Boast of the things that show your weakness

The Gospel Is Total Foolishness

The Works of Paul Louis Metzger 

by Paul Louis Metzger
The Gospel is total foolishness. However, in the desire to make Christianity respectable, we who are Christians often downplay or dismiss this point.

One of the qualities I love most about Friedrich Nietzsche is his brutal honesty. He will not allow us to avoid this matter. It’s Paul’s point in 1st Corinthians 1: “ For Jews demand signs and Greeks seek wisdom, but we preach Christ crucified, a stumbling block to Jews and folly to Gentiles” (1 Corinthians 1:22-23; ESV).

Nietzsche understood what he rejected whereas we Christians often accept what we don’t understand. For Nietzsche, Christianity is the worst teaching ever taught by humanity because it elevates the weak and foolish, not the sophisticated, noble, and strong (Refer here to my blog post on “Nietzsche: Christians’ Friend or Foe?”; refer also to Friedrich Nietzsche, The Antichrist, in The Portable Nietzsche, ed. Walter Kaufmann {New York: The Viking Press, 1968}, pages 633-644).

From one angle, I understand Nietzsche. I resonate with him. After all, we are taught to do things our way in society. Pull yourself by the bootstraps. Be a self-made man or woman. There’s no place for the herd mentality or the celebration of mediocrity.

Certainly, Christians fall prey to the herd mentality when we pursue mediocrity, complacency, and group think. However, from another angle, we also fall prey to it when we seek to be respectable, strong, and sophisticated. Why is it we invite the superstars and brightest and best to speak at our evangelistic meetings, men’s retreats, and large conferences? Certainly, they must have something to say. It’s our place to bow the knee and bend the ear to listen and copy them like mimicking parrots so that we, too, can someday be successful. But how often do we invite the court jesters or Rodney Dangerfield’s like the Apostle Paul to speak? They make clear to us that the Emperor has no clothes (Refer here to a blog post on this subject). At best, they teach us that our supposed garments of respectability are nothing more than filthy rags. They teach us that we have no boast other than Jesus Christ whose glory through the cross puts to shame all our attempts at self-glorification. We must wrap ourselves in nothing more than his embrace. Who wants to pay to hear that?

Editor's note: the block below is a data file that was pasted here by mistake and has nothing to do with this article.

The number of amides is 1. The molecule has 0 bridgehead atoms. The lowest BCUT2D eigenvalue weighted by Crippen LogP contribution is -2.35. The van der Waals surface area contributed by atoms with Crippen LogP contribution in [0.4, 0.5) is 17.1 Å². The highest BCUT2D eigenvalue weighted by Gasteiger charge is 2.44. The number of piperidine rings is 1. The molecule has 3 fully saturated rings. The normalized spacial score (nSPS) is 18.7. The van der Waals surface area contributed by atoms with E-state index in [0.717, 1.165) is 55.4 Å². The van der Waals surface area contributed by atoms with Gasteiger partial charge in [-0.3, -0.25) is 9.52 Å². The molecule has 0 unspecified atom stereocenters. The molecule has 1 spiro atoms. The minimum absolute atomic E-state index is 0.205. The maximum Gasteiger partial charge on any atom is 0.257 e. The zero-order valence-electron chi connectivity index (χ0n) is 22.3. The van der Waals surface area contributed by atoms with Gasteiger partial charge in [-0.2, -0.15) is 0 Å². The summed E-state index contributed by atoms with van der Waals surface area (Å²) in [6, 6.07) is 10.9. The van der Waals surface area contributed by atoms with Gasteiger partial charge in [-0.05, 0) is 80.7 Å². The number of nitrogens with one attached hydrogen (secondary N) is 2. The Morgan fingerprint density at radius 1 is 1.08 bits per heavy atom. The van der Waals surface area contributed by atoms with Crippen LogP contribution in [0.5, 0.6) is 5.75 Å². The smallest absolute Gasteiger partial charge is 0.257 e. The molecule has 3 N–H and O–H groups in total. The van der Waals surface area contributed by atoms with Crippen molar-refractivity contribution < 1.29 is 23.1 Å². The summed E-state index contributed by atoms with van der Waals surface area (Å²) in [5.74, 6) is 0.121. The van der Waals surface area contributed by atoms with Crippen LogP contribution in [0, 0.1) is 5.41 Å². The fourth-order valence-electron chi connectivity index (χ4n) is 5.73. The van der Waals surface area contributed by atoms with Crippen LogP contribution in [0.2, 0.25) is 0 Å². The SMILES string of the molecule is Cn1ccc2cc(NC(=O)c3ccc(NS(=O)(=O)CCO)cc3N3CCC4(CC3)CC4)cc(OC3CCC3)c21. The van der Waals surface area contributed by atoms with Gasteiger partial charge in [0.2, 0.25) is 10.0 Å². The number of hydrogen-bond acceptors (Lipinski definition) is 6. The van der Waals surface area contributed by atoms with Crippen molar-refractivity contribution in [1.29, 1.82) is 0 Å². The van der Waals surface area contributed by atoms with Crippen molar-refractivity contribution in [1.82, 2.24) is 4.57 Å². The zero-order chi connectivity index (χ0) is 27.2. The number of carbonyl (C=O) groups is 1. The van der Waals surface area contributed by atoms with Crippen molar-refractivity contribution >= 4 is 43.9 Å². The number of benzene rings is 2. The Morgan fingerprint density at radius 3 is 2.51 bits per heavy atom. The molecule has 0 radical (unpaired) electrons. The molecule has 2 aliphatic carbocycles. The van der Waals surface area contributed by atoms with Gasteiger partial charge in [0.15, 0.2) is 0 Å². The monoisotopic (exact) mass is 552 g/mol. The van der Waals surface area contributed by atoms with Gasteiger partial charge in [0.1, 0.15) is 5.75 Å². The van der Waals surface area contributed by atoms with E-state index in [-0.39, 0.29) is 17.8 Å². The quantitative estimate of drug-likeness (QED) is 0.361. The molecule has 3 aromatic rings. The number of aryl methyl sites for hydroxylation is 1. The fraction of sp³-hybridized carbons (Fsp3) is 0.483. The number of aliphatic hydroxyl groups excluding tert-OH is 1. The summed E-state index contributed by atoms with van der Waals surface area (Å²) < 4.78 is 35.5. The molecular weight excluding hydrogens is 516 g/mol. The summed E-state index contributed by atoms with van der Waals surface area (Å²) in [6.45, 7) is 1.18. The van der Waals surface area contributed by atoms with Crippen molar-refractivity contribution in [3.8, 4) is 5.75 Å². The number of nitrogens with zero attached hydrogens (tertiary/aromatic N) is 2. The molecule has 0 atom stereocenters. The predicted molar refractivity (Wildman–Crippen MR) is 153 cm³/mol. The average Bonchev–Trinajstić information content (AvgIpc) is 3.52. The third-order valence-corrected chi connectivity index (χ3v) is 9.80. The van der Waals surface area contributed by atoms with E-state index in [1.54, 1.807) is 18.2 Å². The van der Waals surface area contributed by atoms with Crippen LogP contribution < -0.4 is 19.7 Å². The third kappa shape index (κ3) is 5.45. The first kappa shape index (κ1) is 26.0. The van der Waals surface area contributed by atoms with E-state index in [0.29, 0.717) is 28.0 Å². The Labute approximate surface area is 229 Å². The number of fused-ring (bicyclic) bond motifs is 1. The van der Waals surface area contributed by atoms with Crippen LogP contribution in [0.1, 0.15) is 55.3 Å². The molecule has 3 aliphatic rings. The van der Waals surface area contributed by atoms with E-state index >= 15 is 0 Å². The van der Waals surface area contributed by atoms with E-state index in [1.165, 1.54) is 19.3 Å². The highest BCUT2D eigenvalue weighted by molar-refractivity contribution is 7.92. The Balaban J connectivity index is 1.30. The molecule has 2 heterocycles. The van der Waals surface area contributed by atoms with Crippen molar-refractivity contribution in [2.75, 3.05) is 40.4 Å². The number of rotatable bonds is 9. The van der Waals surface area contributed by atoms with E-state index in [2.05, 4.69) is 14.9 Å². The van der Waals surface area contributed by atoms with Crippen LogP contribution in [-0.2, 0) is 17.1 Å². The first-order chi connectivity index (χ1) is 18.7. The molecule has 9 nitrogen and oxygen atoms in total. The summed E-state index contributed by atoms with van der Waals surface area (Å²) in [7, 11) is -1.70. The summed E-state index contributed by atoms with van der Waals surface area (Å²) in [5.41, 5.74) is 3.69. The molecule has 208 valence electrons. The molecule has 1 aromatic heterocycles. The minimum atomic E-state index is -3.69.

In my estimation, classic paganism, Judaism and Buddhism are internally coherent. They make sense from within their own reasonable constructs. In contrast, Christianity is refreshingly incoherent to the world around us in its authentic correspondence to reality. Paul puts the matter well: “but to those who are called, both Jews and Greeks, Christ the power of God and the wisdom of God. For the foolishness of God is wiser than men, and the weakness of God is stronger than men” (1st Corinthians 1:24-25; ESV). From God’s perspective, the cross is power and wisdom. It calls us to find our identity in Jesus, to boast only in him:

For consider your calling, brothers: not many of you were wise according to worldly standards, not many were powerful, not many were of noble birth. But God chose what is foolish in the world to shame the wise; God chose what is weak in the world to shame the strong; God chose what is low and despised in the world, even things that are not, to bring to nothing things that are, so that no human being might boast in the presence of God. And because of him you are in Christ Jesus, who became to us wisdom from God, righteousness and sanctification and redemption, so that, as it is written, “Let the one who boasts, boast in the Lord” (1st Corinthians 1:26-31; ESV).

If we who confess Christ Jesus seek to present a compelling message, we must be willing to give up the technique or props that help us gain the upper hand in our discourse with people of different paths or no path at all. We need to be emptied of all vanity, eloquence and prestige so that the cross might not be emptied of its power in our lives (1 Corinthians 1:17). So, be wise in Jesus and play the fool who boasts only in him—the wisdom and power of God. What are you boasting in today?

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